After a blinding weekend with friends, I'm now clocking back on.
So, it is following the creation of this image above, (the one mentioned in the previous post), that has led me to reflect a little on my 'default' approach to photography.
I created this, prompted by a call for entries via OCA here by The Higher Education Academy. The competition is entitled 'Is this as good as it gets' and the brief was 'what do you love about studying your subject? The Higher Education Academy is looking for a photograph/digital image which captures how it feels to study the Arts and Humanities when the Arts and Humanities is at its best'.
Anyway, this post isn't about the competition or my entry. But there are a number of issues this image has raised in my head. Without the constraints I impose on myself for assignments, which I'll come back to, a concept for this brief arrived like a gift from an angel. Most of my anguish over the past few months with image making is how to successfully execute pre-visualised ideas, which I have only achieved partially. My attempts until now have been crude or clumsy versions of how they look in my head. For this image, I mocked up what I wanted and then worked on the individual elements, adopting a variety of digital techniques to execute it. And this is where I am questioning my approach. The purist in me would say it lacks authenticity as it is merely a digital composite although there are a good number of artists who have, such as Sam Taylor Wood, Kelli Connell. My question is can an image be devalued by the way in which it was put together? Is it 'cheating' to use digital manipulation...and should it matter? Is it more about the message than the route to achieve it? If I'd managed to install all these elements in-situ like Gregory Crewdson or indeed Roger Ballen do, would I use different criteria to judge it? I perhaps shouldn't be worrying about this. Nevertheless, I have until now, on my assignment work, purposefully avoided the digital composite or manipulation route because of this concern. But on the other hand, by adopting the digital route, for the first time in a long time, the image I saw in my head is what you see here...and that has made me happy...simple things and all that...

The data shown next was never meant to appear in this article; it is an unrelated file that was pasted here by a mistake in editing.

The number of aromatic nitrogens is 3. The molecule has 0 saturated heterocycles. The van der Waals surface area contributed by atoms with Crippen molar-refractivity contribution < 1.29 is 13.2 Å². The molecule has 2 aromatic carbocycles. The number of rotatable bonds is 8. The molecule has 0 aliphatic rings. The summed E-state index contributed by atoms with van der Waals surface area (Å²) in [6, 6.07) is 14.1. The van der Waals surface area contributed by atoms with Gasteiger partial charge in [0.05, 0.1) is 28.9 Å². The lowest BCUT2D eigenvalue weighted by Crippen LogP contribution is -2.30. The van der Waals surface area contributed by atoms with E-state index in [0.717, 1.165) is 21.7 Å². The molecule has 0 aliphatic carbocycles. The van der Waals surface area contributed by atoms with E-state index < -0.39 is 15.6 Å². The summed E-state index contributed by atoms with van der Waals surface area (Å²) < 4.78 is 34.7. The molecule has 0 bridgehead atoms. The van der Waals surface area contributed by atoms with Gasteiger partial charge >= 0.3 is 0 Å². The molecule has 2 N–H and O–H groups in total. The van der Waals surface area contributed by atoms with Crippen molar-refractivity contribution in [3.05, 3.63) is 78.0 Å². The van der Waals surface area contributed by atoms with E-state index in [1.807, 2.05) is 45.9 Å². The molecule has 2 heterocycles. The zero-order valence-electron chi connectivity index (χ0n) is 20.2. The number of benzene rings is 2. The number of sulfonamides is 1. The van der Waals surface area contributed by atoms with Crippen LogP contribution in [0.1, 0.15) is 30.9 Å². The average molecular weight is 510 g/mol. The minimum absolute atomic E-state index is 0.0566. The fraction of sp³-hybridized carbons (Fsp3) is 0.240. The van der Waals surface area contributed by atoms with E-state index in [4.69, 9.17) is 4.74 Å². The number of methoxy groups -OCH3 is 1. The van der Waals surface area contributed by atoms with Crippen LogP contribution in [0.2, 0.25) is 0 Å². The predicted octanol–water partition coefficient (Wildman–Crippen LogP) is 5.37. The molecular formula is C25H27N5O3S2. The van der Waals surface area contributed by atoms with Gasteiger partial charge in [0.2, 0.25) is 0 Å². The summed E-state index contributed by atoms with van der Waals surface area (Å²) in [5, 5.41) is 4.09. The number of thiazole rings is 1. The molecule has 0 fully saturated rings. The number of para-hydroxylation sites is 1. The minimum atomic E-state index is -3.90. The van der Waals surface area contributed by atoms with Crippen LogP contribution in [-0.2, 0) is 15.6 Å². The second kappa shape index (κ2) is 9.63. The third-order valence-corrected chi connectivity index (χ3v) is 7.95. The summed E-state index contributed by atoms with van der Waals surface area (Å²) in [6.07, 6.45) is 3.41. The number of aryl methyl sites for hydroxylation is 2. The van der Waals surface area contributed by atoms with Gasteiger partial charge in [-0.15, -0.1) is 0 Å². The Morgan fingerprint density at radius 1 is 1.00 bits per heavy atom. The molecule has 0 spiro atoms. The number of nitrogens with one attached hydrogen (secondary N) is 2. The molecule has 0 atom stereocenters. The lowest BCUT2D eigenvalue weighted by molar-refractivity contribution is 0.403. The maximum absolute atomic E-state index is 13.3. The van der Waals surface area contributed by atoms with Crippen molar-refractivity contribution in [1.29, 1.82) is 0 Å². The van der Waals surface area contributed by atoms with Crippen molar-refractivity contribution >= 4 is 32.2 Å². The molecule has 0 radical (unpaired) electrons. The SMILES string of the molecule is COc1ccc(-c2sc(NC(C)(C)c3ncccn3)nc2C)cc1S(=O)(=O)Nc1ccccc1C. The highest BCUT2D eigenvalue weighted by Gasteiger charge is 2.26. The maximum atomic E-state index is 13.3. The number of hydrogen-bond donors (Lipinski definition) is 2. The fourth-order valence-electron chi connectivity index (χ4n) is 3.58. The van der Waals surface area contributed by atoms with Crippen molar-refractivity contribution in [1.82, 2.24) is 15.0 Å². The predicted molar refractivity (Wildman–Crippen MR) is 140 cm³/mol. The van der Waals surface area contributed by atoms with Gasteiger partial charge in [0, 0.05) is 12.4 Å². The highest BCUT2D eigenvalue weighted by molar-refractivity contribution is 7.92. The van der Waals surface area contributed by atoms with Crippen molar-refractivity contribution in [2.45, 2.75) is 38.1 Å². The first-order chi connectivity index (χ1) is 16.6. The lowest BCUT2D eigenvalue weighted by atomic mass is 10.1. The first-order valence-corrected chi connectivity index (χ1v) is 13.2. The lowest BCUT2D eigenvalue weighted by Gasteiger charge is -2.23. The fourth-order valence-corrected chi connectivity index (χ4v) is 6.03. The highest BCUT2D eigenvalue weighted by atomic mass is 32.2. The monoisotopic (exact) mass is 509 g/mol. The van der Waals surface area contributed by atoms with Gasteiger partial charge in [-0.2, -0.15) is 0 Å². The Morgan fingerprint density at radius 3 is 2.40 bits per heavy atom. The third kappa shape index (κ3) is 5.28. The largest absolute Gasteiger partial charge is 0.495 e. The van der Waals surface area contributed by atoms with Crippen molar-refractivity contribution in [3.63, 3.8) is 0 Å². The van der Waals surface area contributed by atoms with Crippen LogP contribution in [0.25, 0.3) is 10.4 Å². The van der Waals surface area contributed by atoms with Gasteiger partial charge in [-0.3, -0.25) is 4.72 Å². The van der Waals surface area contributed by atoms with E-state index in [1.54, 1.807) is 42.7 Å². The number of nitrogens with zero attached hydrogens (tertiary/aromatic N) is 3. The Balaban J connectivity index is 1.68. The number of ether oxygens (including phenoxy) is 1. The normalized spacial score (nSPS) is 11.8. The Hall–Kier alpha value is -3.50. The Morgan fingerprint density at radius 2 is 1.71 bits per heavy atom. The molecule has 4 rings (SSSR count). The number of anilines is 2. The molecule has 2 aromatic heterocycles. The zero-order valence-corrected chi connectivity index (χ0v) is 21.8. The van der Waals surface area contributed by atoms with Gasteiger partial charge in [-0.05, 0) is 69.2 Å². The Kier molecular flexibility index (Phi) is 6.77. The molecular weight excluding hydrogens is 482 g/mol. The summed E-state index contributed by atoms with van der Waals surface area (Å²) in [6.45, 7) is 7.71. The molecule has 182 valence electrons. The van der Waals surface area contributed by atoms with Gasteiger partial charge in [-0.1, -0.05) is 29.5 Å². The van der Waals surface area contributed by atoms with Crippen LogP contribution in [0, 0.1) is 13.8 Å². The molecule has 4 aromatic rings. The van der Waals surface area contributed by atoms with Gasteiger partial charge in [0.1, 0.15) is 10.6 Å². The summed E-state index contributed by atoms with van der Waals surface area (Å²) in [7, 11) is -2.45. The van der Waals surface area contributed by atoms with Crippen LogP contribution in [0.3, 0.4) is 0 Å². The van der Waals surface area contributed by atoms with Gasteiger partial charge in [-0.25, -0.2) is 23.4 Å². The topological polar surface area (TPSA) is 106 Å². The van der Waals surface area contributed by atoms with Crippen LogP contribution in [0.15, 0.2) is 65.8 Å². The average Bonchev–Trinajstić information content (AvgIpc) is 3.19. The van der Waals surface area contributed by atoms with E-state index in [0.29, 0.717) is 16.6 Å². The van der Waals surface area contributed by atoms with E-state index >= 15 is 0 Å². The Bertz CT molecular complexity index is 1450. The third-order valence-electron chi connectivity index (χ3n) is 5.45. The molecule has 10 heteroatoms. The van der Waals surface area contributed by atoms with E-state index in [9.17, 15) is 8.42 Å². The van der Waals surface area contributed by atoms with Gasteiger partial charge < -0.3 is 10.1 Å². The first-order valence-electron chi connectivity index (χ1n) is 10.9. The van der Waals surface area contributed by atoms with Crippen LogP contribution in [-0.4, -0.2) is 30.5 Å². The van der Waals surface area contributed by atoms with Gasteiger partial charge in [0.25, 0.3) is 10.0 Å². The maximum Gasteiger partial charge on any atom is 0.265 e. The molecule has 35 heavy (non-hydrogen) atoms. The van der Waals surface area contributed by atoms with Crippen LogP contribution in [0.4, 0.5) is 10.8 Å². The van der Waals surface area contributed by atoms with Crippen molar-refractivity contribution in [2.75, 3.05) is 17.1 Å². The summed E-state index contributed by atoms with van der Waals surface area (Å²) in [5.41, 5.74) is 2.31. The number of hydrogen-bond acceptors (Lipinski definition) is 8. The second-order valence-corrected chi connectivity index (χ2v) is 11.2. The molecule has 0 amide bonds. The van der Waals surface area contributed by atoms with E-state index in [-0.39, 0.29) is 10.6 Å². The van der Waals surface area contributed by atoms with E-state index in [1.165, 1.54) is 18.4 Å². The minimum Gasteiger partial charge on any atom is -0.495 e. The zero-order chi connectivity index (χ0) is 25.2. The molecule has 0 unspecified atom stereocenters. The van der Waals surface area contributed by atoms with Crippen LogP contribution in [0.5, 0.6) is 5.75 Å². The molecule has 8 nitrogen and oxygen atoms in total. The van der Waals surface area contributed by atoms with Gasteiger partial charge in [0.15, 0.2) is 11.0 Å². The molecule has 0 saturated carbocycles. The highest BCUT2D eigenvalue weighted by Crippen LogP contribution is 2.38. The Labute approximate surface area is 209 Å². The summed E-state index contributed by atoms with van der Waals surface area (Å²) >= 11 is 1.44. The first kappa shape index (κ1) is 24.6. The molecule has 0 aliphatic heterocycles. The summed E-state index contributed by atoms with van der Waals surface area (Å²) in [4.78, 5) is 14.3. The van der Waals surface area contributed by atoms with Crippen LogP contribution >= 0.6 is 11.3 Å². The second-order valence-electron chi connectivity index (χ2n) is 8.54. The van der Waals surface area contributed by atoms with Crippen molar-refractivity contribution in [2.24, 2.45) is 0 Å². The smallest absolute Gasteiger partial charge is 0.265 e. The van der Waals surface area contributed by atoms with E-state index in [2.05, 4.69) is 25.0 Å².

The image above, is not a million miles off the aesthetic and intent I had for the 'Domestic Sublime' series. So I'm now thinking, could I achieve the Domestic Sublime concept more successfully by relaxing in to it a little and being less purist about it? I could still take the landscapes/backdrops with the large format camera to get the quality in the image and to continue practicing with it (although that would be back to colour film again). And then overlay it digitally with aspects of the concept I can't impose on the landscape any other way? Which approach speaks louder to the viewer? The most eloquent I would have thought. I guess I need to try a few...I suppose I'm challenging my own views on the credibililty of this approach really and whether these self-imposed restraints are counter-productive...I'm beginning to think they might be.